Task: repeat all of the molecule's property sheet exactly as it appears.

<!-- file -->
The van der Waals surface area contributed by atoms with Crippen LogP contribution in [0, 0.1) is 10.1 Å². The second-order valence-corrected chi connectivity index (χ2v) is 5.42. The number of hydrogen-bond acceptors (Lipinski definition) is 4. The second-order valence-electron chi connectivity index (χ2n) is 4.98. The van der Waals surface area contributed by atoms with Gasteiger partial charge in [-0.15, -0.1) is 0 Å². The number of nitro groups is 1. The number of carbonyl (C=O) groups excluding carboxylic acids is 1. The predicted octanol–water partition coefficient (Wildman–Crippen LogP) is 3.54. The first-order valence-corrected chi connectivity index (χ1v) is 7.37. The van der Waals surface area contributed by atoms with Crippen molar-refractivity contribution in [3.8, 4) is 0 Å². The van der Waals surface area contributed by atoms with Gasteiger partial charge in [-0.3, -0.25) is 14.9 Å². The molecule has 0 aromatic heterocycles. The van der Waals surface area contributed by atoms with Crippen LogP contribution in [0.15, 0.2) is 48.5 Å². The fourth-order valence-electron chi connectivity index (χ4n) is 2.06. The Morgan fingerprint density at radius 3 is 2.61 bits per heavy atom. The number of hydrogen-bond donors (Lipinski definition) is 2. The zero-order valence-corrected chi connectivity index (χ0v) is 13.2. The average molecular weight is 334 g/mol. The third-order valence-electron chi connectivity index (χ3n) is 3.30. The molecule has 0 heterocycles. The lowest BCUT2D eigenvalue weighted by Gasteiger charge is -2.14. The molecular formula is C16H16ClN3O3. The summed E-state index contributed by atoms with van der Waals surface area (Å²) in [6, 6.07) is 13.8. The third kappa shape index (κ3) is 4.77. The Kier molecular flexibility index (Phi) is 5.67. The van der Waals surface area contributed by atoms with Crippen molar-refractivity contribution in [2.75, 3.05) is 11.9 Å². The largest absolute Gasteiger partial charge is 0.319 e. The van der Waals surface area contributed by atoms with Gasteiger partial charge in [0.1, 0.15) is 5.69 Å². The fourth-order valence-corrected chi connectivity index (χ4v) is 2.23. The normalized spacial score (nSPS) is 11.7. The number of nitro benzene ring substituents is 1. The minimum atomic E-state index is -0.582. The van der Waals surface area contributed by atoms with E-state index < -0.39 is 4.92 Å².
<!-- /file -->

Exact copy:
The van der Waals surface area contributed by atoms with Crippen LogP contribution in [0, 0.1) is 10.1 Å². The second-order valence-corrected chi connectivity index (χ2v) is 5.42. The number of hydrogen-bond acceptors (Lipinski definition) is 4. The second-order valence-electron chi connectivity index (χ2n) is 4.98. The van der Waals surface area contributed by atoms with Gasteiger partial charge in [-0.15, -0.1) is 0 Å². The number of nitro groups is 1. The number of carbonyl (C=O) groups excluding carboxylic acids is 1. The predicted octanol–water partition coefficient (Wildman–Crippen LogP) is 3.54. The first-order valence-corrected chi connectivity index (χ1v) is 7.37. The van der Waals surface area contributed by atoms with Crippen molar-refractivity contribution in [3.8, 4) is 0 Å². The van der Waals surface area contributed by atoms with Gasteiger partial charge in [-0.3, -0.25) is 14.9 Å². The molecule has 0 aromatic heterocycles. The van der Waals surface area contributed by atoms with Crippen LogP contribution in [0.15, 0.2) is 48.5 Å². The fourth-order valence-electron chi connectivity index (χ4n) is 2.06. The Morgan fingerprint density at radius 3 is 2.61 bits per heavy atom. The number of hydrogen-bond donors (Lipinski definition) is 2. The zero-order valence-corrected chi connectivity index (χ0v) is 13.2. The average molecular weight is 334 g/mol. The third-order valence-electron chi connectivity index (χ3n) is 3.30. The molecule has 0 heterocycles. The lowest BCUT2D eigenvalue weighted by Gasteiger charge is -2.14. The molecular formula is C16H16ClN3O3. The summed E-state index contributed by atoms with van der Waals surface area (Å²) in [6, 6.07) is 13.8. The third kappa shape index (κ3) is 4.77. The Kier molecular flexibility index (Phi) is 5.67. The van der Waals surface area contributed by atoms with Crippen molar-refractivity contribution in [2.75, 3.05) is 11.9 Å². The largest absolute Gasteiger partial charge is 0.319 e. The van der Waals surface area contributed by atoms with Gasteiger partial charge in [0.1, 0.15) is 5.69 Å². The fourth-order valence-corrected chi connectivity index (χ4v) is 2.23. The normalized spacial score (nSPS) is 11.7. The number of nitro benzene ring substituents is 1. The minimum atomic E-state index is -0.582. The van der Waals surface area contributed by atoms with E-state index < -0.39 is 4.92 Å².